NEW YORK -- The Mets gave Tom Glavine a 2-0 lead to work with before the master craftsman even took the mound, ready to shape the game to his will.
But as Glavine attempted to mold a favorable outcome, the Yankees' bats began to rebel. The Bombers scored two runs in the second, forcing Glavine to create a new work from the scraps of his first attempt.
At-bat by at-bat, Glavine began to chip away. Four innings later, he had whittled out a final line of two runs, seven hits, one strikeout and two walks in six innings.
It was no masterpiece, but the performance was functional enough for Glavine to earn his fifth victory, and first in his last four starts.
"It was helpful to come into a place like this, against a lineup like this and have success," Glavine said. "There's no better place to pitch than here ... there's no better test than this lineup."
And Glavine was tested mightily by Yankees rookie Robinson Cano in the second -- partially because the pitcher was trying to avoid facing Derek Jeter with the bases loaded.
Cano stepped to the plate with two outs, runners on first and second and the spectre of Jeter looming in the on-deck circle. Cano fought off six pitches from Glavine before smashing a 3-2 double to deep center that drove in both baserunners.
"He showed a lot more patience than we had for him in the scouting report," Glavine said. "If I made a mistake there, it was throwing too many of the same pitches in the same location. I kept pounding him with a lot of sinkers away and he didn't bite on any of them."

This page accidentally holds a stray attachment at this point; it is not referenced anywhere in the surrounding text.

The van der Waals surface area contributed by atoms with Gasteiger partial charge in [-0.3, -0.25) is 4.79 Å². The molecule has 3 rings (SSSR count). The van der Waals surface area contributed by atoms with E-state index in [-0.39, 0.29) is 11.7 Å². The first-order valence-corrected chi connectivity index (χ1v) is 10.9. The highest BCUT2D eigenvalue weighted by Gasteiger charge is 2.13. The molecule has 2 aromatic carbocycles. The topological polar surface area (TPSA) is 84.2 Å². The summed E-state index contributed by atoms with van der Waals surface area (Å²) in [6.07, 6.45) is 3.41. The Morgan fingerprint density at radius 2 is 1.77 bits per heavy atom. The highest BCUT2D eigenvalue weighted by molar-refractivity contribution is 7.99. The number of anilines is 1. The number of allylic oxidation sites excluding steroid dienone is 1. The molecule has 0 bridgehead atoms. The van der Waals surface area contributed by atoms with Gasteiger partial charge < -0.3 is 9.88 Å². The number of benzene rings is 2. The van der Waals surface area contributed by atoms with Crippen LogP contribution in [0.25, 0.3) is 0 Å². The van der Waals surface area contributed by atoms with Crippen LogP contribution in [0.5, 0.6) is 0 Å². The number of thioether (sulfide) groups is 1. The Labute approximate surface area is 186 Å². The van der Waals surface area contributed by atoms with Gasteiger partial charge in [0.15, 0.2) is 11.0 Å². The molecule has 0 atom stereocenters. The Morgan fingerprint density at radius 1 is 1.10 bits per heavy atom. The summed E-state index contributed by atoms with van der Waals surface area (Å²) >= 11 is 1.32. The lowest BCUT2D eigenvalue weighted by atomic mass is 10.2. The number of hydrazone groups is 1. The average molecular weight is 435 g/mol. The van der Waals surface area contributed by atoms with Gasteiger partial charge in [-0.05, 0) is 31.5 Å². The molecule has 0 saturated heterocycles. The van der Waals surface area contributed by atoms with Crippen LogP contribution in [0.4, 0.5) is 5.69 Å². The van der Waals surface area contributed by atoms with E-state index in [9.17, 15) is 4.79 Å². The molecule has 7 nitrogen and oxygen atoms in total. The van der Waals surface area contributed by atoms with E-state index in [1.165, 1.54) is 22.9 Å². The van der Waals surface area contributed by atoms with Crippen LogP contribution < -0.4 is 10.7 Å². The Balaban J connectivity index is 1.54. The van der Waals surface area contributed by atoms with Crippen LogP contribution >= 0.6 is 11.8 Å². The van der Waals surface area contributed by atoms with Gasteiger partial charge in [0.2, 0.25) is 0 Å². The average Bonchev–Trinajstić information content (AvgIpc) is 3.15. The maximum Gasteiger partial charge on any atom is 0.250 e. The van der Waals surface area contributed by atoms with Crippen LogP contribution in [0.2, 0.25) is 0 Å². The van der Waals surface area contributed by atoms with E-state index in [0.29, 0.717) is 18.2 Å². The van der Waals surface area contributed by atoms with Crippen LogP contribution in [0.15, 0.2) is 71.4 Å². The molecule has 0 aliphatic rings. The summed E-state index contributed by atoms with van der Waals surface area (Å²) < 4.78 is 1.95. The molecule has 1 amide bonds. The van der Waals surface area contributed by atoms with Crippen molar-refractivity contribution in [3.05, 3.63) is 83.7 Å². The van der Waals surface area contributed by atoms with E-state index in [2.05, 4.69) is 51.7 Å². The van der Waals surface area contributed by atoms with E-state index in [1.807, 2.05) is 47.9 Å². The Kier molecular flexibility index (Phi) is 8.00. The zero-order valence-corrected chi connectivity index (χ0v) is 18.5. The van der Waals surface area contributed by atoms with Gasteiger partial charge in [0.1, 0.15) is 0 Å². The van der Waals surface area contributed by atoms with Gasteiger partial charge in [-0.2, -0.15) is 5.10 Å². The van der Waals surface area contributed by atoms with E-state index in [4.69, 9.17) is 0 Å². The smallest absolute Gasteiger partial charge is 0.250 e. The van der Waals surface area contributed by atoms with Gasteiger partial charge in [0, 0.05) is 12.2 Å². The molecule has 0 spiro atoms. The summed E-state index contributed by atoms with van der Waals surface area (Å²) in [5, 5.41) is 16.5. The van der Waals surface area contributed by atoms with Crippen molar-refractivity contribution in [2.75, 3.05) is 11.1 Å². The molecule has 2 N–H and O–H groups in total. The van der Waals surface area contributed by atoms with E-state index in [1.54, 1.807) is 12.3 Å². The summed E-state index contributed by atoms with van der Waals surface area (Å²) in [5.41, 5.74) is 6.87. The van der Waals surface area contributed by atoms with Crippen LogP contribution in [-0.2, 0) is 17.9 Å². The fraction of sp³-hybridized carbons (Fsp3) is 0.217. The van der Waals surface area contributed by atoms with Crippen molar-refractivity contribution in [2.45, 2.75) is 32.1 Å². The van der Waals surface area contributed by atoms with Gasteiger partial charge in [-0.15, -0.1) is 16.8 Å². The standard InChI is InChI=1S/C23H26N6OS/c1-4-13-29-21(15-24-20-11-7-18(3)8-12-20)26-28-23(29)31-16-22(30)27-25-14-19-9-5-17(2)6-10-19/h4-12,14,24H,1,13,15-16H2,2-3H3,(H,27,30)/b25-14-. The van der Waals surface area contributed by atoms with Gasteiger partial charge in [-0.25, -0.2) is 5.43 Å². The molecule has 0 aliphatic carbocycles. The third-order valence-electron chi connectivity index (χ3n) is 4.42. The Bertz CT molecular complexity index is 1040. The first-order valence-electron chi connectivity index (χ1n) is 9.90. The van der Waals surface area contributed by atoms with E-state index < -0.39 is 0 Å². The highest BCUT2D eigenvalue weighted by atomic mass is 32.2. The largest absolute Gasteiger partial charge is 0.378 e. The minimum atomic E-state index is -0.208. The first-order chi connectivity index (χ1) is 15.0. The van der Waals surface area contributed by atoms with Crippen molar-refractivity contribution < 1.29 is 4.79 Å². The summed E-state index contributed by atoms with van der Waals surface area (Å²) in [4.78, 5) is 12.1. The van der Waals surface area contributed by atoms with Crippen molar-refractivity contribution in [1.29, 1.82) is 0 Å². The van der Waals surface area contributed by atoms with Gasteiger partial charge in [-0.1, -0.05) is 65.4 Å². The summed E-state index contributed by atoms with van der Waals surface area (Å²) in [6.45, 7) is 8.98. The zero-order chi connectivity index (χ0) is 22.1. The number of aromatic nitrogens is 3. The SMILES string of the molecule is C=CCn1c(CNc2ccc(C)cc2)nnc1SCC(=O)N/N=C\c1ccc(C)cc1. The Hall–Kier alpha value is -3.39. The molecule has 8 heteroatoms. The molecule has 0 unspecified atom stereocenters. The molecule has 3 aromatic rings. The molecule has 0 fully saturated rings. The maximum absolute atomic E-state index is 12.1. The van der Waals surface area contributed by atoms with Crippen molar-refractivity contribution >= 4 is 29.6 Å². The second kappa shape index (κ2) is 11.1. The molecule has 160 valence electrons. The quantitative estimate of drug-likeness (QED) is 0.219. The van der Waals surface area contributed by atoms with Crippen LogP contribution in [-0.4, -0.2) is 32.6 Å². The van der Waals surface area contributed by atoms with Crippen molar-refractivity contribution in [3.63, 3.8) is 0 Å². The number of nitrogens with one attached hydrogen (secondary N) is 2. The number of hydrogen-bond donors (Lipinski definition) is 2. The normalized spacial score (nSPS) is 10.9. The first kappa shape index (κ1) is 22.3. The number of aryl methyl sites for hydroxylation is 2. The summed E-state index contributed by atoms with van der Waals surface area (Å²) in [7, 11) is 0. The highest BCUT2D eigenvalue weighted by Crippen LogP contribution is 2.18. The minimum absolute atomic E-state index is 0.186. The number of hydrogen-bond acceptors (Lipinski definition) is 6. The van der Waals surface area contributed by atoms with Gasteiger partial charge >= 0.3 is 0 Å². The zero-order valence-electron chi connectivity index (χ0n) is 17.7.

Jeter then rocketed a ball up the middle, but Jose Reyes made a slick diving stop and barely gunned Jeter out to end the inning.
After the second, Glavine gave up hits only when the Yankees already had two outs, and extricated himself from jams in the third and fourth.
He allowed only one hit in the next two innings, and by the time he left the game, the Mets' offense had extended the lead to 10-2. It left distant the memory of his last start, when Glavine allowed six runs in 2 1/3 innings against Seattle.
"I think he had a little more zip on his fastball," right fielder Mike Cameron said. "He changed up his approach a little bit and that really helped us, for him to shut them down like that."
Ben Couch is a contributor to MLB.com.
This story was not subject to the approval of Major League Baseball or its clubs.